MOMENT NYC & Subterra Soundsystem present a live music mash-up party celebrating the diversity that has kept the Lower East Side / East Village so interesting and creative for over a century.
DROM 85 Avenue A, NYC, Sunday, June 5th, 6 pm doors
Frank London, founder of the Klezmatics, will lead Bagels and Bongos. Splicing klezmer with Latin rhythms this music defies sedentary listening; Ukrainian Village Voices presents the traditional polyphonic singing style of Ukraine’s villages; Arthur Kill + Xi Feng embellishes rock and pop with traditional Chinese instruments and will dip into the story of Kurt Weill’s connection to the Lower East Side and his classic “Mack the Knife” from Threepenny Opera, in its original German version (“Die Moritat von Mackie Messer”); Momento Rumbero will channel the rumba roots that once colored every summer day around Loisaida’s streets and parks; members of Groove Collective will cook up soul-jazz-Latin-disco grooves with special guests Ruben Rodriguez, Avram Fefer, Ernesto Abreu, Bryan Vargas, and Milo Z; Faith NYC, fronted by Felice Rosser, will bathe us in waves of reggae, soul, and rock as they have throughout the neighborhood since the 1980s; the evening will conclude with the, newly minted, local underground gathering, Subterra Soundsystem. Following the Subterra group, there will be an open jam. Throughout the evening there will be pieces of oral history, local lore, and archival notes giving context to the place we call home – the original melting pot.
$15 adv / $20 at the door / $10 student & seniors / rsvp to info[at]momentnyc.org for guest list info – All are welcome
At one time, everything South of 14th Street to Canal Street and East of Broadway to the East River was known as the Lower East Side of New York. The area has been fertile turf for underground creative street-bred activity as far back as the 1800s and probably further.
A place where terms such as “dives” and “hookers” would be coined. Beer gardens, pleasure halls, saloons, and black and tans – where races and fluid gender roles first mixed – thrived in the Lower East Side well before they were accepted by mainstream society, let alone legal.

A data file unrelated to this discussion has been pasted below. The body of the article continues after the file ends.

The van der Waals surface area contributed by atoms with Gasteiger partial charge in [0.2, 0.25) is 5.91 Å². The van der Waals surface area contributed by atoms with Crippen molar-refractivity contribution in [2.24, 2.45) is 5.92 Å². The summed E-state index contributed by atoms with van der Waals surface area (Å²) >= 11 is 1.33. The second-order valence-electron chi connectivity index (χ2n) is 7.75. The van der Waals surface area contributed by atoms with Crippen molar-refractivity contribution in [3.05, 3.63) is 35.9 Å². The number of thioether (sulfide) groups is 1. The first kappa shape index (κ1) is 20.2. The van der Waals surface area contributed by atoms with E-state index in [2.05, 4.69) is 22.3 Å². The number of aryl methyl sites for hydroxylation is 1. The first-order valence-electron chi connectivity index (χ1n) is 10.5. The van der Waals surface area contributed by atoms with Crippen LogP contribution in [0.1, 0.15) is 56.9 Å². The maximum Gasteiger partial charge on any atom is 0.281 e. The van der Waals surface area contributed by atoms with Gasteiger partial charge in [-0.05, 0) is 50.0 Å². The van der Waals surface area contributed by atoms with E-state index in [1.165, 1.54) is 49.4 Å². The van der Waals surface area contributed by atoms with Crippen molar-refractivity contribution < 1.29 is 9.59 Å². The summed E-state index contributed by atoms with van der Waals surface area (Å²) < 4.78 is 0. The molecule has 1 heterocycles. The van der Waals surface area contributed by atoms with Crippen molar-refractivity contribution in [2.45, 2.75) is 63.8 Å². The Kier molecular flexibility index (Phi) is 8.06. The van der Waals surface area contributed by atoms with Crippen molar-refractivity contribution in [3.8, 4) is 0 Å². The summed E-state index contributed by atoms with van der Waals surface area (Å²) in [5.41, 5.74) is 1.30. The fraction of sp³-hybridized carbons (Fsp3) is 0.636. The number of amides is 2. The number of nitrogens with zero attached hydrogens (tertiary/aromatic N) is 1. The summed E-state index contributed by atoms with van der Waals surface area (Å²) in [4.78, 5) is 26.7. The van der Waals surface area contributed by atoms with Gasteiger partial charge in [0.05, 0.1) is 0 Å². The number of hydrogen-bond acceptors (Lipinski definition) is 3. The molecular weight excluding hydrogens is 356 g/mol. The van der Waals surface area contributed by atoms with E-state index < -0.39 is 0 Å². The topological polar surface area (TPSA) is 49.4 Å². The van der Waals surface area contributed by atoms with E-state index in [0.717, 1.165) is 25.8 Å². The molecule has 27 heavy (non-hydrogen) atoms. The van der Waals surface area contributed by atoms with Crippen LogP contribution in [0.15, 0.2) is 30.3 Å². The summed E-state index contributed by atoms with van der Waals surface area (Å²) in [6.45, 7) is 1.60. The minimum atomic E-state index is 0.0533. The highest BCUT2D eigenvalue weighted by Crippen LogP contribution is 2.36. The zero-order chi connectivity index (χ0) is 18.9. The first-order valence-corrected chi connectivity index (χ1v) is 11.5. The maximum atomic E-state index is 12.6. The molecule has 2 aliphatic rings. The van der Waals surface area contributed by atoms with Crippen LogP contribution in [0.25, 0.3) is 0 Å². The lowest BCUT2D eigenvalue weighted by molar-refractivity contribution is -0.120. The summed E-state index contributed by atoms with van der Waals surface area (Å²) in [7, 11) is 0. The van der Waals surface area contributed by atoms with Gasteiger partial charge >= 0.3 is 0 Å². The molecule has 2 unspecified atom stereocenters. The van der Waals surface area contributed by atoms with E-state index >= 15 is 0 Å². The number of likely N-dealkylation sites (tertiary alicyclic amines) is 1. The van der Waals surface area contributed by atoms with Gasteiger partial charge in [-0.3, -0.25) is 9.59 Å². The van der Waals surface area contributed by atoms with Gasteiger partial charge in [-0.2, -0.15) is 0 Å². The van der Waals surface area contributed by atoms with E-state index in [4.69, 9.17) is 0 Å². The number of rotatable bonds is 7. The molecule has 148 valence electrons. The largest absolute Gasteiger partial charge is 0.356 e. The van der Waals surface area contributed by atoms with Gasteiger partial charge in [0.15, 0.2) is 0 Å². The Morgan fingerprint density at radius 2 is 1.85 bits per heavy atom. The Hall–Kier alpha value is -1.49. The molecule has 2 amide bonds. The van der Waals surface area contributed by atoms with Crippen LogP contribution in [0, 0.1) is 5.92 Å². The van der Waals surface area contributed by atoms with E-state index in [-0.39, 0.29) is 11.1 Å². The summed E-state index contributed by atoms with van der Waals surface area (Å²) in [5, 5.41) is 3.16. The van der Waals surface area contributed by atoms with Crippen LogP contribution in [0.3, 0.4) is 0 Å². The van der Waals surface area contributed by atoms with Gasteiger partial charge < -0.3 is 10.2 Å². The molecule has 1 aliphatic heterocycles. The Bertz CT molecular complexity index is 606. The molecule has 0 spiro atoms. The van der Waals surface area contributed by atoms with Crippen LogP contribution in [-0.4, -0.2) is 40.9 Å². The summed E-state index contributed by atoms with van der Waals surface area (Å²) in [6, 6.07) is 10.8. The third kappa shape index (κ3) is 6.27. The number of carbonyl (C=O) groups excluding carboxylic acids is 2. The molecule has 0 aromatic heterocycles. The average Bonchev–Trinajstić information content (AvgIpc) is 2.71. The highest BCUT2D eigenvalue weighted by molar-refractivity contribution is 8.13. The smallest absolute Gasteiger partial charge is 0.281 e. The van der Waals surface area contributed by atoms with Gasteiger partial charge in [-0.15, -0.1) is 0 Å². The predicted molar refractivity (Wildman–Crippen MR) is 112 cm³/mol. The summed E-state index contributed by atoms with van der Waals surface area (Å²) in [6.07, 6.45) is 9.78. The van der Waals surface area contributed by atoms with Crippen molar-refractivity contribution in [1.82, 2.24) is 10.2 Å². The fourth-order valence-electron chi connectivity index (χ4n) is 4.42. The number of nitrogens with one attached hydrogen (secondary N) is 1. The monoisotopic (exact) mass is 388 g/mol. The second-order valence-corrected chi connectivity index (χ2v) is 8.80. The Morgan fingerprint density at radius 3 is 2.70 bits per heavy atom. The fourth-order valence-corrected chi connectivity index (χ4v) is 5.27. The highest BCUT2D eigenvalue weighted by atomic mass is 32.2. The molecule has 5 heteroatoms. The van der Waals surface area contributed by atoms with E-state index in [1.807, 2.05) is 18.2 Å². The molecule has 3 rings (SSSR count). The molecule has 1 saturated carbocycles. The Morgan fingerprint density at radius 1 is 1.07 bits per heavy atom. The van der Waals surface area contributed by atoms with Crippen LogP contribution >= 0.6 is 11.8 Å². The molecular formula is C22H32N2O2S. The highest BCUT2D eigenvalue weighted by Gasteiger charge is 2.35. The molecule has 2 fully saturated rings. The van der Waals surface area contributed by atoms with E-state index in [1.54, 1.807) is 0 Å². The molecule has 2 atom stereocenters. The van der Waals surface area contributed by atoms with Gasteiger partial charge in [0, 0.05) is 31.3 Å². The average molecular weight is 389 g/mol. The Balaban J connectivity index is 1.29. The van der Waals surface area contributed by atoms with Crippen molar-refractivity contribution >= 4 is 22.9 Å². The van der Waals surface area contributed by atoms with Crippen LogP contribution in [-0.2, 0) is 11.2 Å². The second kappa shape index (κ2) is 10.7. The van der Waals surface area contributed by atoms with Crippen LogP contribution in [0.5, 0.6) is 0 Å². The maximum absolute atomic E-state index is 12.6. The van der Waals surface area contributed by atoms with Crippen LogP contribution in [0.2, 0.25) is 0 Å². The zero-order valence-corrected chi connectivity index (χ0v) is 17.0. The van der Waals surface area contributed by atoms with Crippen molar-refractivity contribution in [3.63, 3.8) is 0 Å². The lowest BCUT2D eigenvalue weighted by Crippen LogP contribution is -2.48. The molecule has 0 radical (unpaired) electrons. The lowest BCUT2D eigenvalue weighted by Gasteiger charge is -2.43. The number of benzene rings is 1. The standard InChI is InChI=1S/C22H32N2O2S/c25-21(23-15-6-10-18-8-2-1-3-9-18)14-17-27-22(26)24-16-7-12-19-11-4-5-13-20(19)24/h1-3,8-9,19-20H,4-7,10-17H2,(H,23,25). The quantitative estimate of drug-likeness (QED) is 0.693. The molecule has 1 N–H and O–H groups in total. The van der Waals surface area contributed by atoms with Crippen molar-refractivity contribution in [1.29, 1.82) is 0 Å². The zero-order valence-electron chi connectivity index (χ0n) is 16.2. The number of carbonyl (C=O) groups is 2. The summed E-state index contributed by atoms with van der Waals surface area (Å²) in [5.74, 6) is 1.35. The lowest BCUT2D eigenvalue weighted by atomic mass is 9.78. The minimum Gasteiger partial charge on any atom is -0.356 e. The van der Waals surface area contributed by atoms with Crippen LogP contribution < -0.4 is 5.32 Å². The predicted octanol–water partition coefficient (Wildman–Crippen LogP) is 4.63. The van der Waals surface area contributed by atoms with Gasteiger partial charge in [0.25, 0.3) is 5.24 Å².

Home to early tap dancing, Little Germany, Yiddish theaters, the Gershwins, Irving Berlin, Eddie Cantor, Jimmie Durante, Al Jolson, Charlie Parker, beat poets, punk rock, Little Italy, China Town, Little Tokyo, Irish, Polish, Ukrainians, Puerto Ricans, Muslims, Indians, Alphabet City, Loisaida, the infamous masquerade balls of Webster Hall, disco at the Saint, the classic rock of the Filmore East, glitter rock, freak folk, anti-folk, the drag scene that spawned Wig Stock, Slug’s in the Far East, the Five Spot, the Half Note, University of the Streets, ABC No Rio, Basquiat, Hells Angels, CBGB, Great Glildersleeves, Henry Street Settlement, Save the Robots, the Gas Station, A7, C-Squat, seed bombed community gardens, Sonny Rollins, Sun Ra, the Velvet Underground, NY Dolls, Talking Heads…and so many others have called this little patch of the world home.
Celebrating this all-of-a-kind family, we’ll do our best to pay tribute to the lust for life, dark humor, and creative flamboyance that has defined and drawn people to the Lower East Side for so long.
Exploring the significance of the Palladium Ballroom in NYC music History
A living exhibit with discussion, images, live music, and dancing
We invite you on a time-traveling journey to an era when Mambo was king of the dancefloor, with stories, images, live music, and dance instruction.
Join us in revisiting this historic time and place in NYC music history.
6:30 Palladium Ballroom history & Panel Discussion
Panel discussion on the impact of the Palladium Ballroom and the history of mambo in the context of New York City with images and audio from the Palladium era.
7:30 Dance Social
Listen and dance to recordings of music from the Mambo era. Free dance instruction, tips, and demonstration will be offered by Franck Muhel, Satomi Montague and guests.
8:15—10pm Live Mambo band – Mitch Frohman & The Bronx Horns
Dance social continues. If this amazing band doesn’t make you want to move you better check your pulse.
The Palladium in New York City was the nexus of the Mambo scene throughout the 50s, and into the 1960s. Located at 1698 Broadway at 53rd Street in Manhattan, this 750 person capacity, 2nd-floor venue was the home of “the big three” – Machito, Tito Puente, and Tito Rodriguez. Famous for its live bands, dancers, and dance competitions, it attracted celebrities from Marlon Brando to Bing Crosby and because of its proximity to Swing Street on 52nd Street, many of jazz greats from Dizzy Gillespie to Duke Ellington would come by and on occasion sit in, opening a musical dialogue and exchange that spurred immeasurable creativity and fusion still felt in Afro-Latin jazz and other forms today.
The Palladium was the first big midtown nightclub that offered exclusively Latino music yet it was known for its diversity and played a major role in expanding the appreciation and understanding of traditional Afro Cuban rhythms in the US and around the world.
MOMENT’s mission is to preserve New York City independent music and diversity through exhibit, performance, and education. Join MOMENT at www.momentnyc.org and email us at [[email protected]]
We are pleased to present this event as part of an ongoing series exploring New York City clubs and the communities they connect. To be notified about future events, please join our mailing list and support our vision of a living museum of music in New York City.